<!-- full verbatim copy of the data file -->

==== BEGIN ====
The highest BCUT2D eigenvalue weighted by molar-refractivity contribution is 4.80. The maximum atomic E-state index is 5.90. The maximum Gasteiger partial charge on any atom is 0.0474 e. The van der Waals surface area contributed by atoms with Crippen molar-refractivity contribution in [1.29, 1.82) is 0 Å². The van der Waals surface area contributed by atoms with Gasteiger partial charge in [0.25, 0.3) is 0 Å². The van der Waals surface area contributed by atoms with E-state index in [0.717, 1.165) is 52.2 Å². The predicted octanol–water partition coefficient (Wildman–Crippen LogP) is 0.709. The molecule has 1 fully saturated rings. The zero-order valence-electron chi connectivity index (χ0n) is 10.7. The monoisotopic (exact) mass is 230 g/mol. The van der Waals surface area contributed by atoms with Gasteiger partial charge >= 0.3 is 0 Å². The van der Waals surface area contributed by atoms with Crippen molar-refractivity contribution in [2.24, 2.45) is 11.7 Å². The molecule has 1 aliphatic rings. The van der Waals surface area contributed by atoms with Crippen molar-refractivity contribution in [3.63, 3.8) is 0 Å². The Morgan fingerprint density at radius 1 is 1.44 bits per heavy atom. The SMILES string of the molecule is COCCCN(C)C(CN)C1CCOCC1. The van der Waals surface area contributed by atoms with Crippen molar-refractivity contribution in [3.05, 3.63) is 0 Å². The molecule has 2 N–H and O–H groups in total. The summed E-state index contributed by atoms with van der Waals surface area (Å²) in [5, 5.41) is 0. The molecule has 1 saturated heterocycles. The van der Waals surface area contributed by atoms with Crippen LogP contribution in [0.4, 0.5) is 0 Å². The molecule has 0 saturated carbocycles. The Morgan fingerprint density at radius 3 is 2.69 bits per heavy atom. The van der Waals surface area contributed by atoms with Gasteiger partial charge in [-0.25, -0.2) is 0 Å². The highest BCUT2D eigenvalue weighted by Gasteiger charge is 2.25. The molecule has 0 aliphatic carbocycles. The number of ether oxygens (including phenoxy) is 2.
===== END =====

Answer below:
The highest BCUT2D eigenvalue weighted by molar-refractivity contribution is 4.80. The maximum atomic E-state index is 5.90. The maximum Gasteiger partial charge on any atom is 0.0474 e. The van der Waals surface area contributed by atoms with Crippen molar-refractivity contribution in [1.29, 1.82) is 0 Å². The van der Waals surface area contributed by atoms with Gasteiger partial charge in [0.25, 0.3) is 0 Å². The van der Waals surface area contributed by atoms with E-state index in [0.717, 1.165) is 52.2 Å². The predicted octanol–water partition coefficient (Wildman–Crippen LogP) is 0.709. The molecule has 1 fully saturated rings. The zero-order valence-electron chi connectivity index (χ0n) is 10.7. The monoisotopic (exact) mass is 230 g/mol. The van der Waals surface area contributed by atoms with Gasteiger partial charge >= 0.3 is 0 Å². The van der Waals surface area contributed by atoms with Crippen molar-refractivity contribution in [2.24, 2.45) is 11.7 Å². The molecule has 1 aliphatic rings. The van der Waals surface area contributed by atoms with Crippen molar-refractivity contribution in [3.63, 3.8) is 0 Å². The Morgan fingerprint density at radius 1 is 1.44 bits per heavy atom. The SMILES string of the molecule is COCCCN(C)C(CN)C1CCOCC1. The van der Waals surface area contributed by atoms with Crippen molar-refractivity contribution in [3.05, 3.63) is 0 Å². The molecule has 2 N–H and O–H groups in total. The summed E-state index contributed by atoms with van der Waals surface area (Å²) in [5, 5.41) is 0. The molecule has 1 saturated heterocycles. The van der Waals surface area contributed by atoms with Crippen LogP contribution in [0.4, 0.5) is 0 Å². The molecule has 0 saturated carbocycles. The Morgan fingerprint density at radius 3 is 2.69 bits per heavy atom. The van der Waals surface area contributed by atoms with Gasteiger partial charge in [-0.25, -0.2) is 0 Å². The highest BCUT2D eigenvalue weighted by Gasteiger charge is 2.25. The molecule has 0 aliphatic carbocycles. The number of ether oxygens (including phenoxy) is 2.